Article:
International Christian Concern (ICC) has learned that on July 8, 2019, an Armenian Christian woman living in the Syrian Governorate of Idlib went missing. Suzan Der Kirkour was 6o years old and her body was found the next day just outside of her village, al-Yaqoubiyeh. An autopsy revealed that Suzan was tortured and repeatedly raped over an estimated period of nine hours. She was then stoned to death.
The incident was confirmed by SOS ChrÃ©tien's d'Orient, which wrote in a statement that "cruel was her ordeal. The reality is just as much... (a) virgin at sixty, she died under the repeated assaults of the jihadists of al-Nusra."
"The autopsy reveals that Suzan had been subjected to repeated rape since the afternoon of Monday (the 8th) until early Tuesday morning, only hours before her discovery. As a martyr, she is joined in heaven by thousands of Christian brothers, who died in the arena of barbarism," continued the statement.
Suzan was a gardener and Arabic teacher. Although retired, she often volunteered at the Kneye Village Church where she helped youth achieve their baccalaureate. The church was concerned by Suzan's absence, and it was parishioners who found Suzan's body.
The Syrian Observatory for Human Rights also verified the incident. "Her body was found with marks of torture on it. And according to forensic medicine, the woman had been tortured for about 9 hours before she was stoned to death by unidentified persons," read the report.
It is widely reported among locals that Suzan's attackers were members of the Jabhat al-Nusra terrorist group, which maintains a strong presence in Idlib Governorate. Al-Yaqoubiyeh is a Christian village, but most of the women have left because of violent aggression from the terrorists. Some estimate that only 18 women, including Suzan, were living in the village.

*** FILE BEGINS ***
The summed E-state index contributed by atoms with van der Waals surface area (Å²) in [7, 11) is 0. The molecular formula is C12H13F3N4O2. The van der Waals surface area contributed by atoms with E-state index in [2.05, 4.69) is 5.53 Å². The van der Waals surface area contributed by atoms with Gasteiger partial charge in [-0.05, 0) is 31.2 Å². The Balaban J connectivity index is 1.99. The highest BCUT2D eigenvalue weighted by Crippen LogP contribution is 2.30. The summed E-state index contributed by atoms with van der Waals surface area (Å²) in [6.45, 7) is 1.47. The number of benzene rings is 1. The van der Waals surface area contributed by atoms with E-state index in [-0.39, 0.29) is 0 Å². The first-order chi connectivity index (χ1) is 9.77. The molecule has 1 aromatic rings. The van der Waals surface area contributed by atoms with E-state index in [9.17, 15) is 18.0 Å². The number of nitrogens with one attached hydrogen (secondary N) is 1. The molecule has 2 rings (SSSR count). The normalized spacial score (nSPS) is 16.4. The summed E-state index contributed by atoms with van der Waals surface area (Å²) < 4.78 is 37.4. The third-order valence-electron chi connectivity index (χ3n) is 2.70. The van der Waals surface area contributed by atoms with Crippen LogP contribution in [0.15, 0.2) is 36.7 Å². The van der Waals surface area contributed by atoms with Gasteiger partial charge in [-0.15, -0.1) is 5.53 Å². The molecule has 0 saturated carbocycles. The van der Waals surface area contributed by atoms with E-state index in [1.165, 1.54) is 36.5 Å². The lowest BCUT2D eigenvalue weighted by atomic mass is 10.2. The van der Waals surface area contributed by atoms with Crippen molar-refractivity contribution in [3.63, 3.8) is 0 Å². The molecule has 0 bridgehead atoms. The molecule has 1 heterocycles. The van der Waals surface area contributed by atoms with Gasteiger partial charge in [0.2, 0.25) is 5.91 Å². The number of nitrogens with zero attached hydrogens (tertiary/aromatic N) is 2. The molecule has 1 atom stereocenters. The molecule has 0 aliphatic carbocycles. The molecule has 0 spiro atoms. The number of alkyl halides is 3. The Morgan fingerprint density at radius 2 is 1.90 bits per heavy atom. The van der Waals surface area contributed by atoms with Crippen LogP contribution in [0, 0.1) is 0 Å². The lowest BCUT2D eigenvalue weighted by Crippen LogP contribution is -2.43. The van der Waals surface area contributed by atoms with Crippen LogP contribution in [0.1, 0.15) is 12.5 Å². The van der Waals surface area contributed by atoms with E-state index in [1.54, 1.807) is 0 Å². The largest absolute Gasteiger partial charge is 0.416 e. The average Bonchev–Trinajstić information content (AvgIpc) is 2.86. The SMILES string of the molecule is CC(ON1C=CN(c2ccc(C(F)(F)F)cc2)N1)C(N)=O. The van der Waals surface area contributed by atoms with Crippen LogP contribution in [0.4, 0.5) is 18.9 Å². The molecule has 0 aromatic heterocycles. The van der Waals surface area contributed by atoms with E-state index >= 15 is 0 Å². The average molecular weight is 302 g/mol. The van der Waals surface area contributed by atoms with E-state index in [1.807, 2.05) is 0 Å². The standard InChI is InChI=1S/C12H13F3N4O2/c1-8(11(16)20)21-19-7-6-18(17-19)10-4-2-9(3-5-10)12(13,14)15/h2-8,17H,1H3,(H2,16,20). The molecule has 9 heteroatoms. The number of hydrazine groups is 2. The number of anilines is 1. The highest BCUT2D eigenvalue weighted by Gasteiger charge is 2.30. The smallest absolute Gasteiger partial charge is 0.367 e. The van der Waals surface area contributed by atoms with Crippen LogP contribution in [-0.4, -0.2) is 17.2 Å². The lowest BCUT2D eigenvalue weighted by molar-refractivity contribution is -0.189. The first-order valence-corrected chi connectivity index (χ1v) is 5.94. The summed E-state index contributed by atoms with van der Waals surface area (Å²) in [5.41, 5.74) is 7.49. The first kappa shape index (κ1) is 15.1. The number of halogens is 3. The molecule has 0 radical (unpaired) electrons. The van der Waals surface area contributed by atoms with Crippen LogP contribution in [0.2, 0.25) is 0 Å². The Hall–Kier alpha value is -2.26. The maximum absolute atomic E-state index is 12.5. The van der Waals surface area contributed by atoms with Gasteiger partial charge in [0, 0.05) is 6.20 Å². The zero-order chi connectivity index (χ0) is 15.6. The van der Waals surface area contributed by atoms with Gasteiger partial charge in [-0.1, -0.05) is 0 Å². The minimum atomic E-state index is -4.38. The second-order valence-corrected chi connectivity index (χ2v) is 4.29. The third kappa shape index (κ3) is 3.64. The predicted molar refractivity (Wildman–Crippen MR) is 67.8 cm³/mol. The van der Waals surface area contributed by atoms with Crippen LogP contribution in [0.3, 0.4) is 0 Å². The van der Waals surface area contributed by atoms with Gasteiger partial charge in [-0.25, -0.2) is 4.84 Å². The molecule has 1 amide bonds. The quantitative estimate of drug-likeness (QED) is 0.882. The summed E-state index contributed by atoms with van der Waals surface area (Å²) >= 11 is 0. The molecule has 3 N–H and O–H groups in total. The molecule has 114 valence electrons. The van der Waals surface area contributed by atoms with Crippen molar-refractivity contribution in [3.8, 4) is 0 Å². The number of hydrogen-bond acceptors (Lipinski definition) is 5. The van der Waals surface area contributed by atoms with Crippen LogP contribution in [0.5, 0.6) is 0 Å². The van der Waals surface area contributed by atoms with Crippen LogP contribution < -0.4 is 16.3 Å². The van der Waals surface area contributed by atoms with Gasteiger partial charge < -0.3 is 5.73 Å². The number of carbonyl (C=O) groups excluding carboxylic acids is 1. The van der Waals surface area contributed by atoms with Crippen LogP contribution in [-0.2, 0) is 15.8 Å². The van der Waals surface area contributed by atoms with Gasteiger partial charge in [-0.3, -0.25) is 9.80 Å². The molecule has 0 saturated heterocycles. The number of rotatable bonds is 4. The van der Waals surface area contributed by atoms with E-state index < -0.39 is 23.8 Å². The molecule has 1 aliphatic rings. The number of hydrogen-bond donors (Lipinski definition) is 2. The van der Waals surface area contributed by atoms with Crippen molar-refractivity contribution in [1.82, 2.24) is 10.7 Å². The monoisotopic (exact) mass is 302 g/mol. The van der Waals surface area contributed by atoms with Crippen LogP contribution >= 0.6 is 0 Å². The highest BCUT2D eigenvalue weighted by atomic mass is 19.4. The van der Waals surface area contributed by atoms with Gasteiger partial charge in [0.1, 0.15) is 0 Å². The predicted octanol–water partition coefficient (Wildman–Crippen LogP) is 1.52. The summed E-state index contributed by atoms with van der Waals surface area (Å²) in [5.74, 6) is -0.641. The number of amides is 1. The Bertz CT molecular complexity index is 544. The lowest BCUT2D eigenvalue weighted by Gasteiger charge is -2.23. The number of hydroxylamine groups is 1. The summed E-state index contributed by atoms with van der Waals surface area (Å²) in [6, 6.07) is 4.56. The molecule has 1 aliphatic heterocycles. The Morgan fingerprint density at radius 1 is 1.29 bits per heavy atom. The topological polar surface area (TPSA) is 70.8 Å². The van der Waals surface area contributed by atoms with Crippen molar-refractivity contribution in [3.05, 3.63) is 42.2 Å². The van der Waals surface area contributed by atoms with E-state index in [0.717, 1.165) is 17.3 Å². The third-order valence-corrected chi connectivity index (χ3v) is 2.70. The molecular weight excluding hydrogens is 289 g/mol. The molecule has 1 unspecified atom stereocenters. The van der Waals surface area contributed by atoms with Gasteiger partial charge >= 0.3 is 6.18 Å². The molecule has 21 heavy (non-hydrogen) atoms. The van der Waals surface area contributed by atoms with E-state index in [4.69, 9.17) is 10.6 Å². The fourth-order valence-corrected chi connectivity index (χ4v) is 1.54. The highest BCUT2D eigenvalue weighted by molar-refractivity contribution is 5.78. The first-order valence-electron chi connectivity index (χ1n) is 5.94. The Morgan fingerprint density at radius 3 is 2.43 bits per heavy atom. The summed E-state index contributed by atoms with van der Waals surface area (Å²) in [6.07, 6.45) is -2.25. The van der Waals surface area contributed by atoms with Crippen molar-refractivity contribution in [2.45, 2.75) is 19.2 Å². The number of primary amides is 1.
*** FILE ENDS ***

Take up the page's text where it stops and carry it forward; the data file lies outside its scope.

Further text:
The Syrian Civil War has raged for eight years, opening the door for Islamic extremism to take a strong foothold. Jabhat al-Nusra is the Syrian offshoot of al-Qaeda. They and many other terrorist groups are active in Idlib Governorate, which was supposed to provide a safe haven for internally displaced persons.
Instead, the governorate has become center stage for the Syrian conflict. Most Christians have fled the country, although they made up approximately 10% of the population prior to the war.
Claire Evans, ICC's Regional Manager for the Middle East, said, "Suzan was a pillar in her community. Her untimely death and the manner of her murder is horrifying. It further deepens the shadow which has fallen upon any Christians who have remained in Syria throughout nearly a decade of violent conflict. Rule of law, justice, and accountability must be restored in Syria. Otherwise, we are witness to the slow, but fierce, extermination of Christianity from a country where it has existed for over 2,000 years."